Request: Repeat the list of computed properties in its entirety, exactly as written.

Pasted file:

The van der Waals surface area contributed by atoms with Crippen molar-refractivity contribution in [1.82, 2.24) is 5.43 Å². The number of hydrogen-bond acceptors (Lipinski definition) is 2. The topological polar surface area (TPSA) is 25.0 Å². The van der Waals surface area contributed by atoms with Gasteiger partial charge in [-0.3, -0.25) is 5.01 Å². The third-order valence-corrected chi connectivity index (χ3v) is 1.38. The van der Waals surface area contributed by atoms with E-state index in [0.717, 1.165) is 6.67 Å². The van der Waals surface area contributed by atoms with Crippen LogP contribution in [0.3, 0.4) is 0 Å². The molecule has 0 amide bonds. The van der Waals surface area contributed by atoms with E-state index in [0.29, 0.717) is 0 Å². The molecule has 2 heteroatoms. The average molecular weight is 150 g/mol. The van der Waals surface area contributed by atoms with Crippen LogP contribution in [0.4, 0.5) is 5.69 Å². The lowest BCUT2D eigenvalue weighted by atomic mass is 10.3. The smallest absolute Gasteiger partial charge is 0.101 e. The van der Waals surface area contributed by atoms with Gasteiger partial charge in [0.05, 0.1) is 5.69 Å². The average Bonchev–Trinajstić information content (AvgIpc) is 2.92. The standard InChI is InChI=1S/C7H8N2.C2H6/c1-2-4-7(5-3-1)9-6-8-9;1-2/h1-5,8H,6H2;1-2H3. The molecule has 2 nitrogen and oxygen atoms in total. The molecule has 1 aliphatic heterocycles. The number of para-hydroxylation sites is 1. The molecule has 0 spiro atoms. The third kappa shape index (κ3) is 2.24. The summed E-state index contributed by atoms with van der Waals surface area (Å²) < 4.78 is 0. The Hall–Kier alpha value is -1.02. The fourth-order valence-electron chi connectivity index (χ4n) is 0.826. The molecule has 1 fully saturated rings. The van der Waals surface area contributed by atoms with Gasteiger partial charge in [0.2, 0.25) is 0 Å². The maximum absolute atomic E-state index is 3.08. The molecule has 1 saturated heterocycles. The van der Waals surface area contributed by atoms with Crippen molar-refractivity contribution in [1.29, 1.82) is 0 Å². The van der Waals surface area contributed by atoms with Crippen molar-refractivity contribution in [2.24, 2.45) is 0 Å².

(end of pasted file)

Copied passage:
The van der Waals surface area contributed by atoms with Crippen molar-refractivity contribution in [1.82, 2.24) is 5.43 Å². The number of hydrogen-bond acceptors (Lipinski definition) is 2. The topological polar surface area (TPSA) is 25.0 Å². The van der Waals surface area contributed by atoms with Gasteiger partial charge in [-0.3, -0.25) is 5.01 Å². The third-order valence-corrected chi connectivity index (χ3v) is 1.38. The van der Waals surface area contributed by atoms with E-state index in [0.717, 1.165) is 6.67 Å². The van der Waals surface area contributed by atoms with Crippen LogP contribution in [0.3, 0.4) is 0 Å². The molecule has 0 amide bonds. The van der Waals surface area contributed by atoms with E-state index in [0.29, 0.717) is 0 Å². The molecule has 2 heteroatoms. The average molecular weight is 150 g/mol. The van der Waals surface area contributed by atoms with Crippen LogP contribution in [0.4, 0.5) is 5.69 Å². The lowest BCUT2D eigenvalue weighted by atomic mass is 10.3. The smallest absolute Gasteiger partial charge is 0.101 e. The van der Waals surface area contributed by atoms with Gasteiger partial charge in [0.05, 0.1) is 5.69 Å². The average Bonchev–Trinajstić information content (AvgIpc) is 2.92. The standard InChI is InChI=1S/C7H8N2.C2H6/c1-2-4-7(5-3-1)9-6-8-9;1-2/h1-5,8H,6H2;1-2H3. The molecule has 2 nitrogen and oxygen atoms in total. The molecule has 1 aliphatic heterocycles. The number of para-hydroxylation sites is 1. The molecule has 0 spiro atoms. The third kappa shape index (κ3) is 2.24. The summed E-state index contributed by atoms with van der Waals surface area (Å²) < 4.78 is 0. The Hall–Kier alpha value is -1.02. The fourth-order valence-electron chi connectivity index (χ4n) is 0.826. The molecule has 1 fully saturated rings. The van der Waals surface area contributed by atoms with Gasteiger partial charge in [0.2, 0.25) is 0 Å². The maximum absolute atomic E-state index is 3.08. The molecule has 1 saturated heterocycles. The van der Waals surface area contributed by atoms with Crippen molar-refractivity contribution in [1.29, 1.82) is 0 Å². The van der Waals surface area contributed by atoms with Crippen molar-refractivity contribution in [2.24, 2.45) is 0 Å².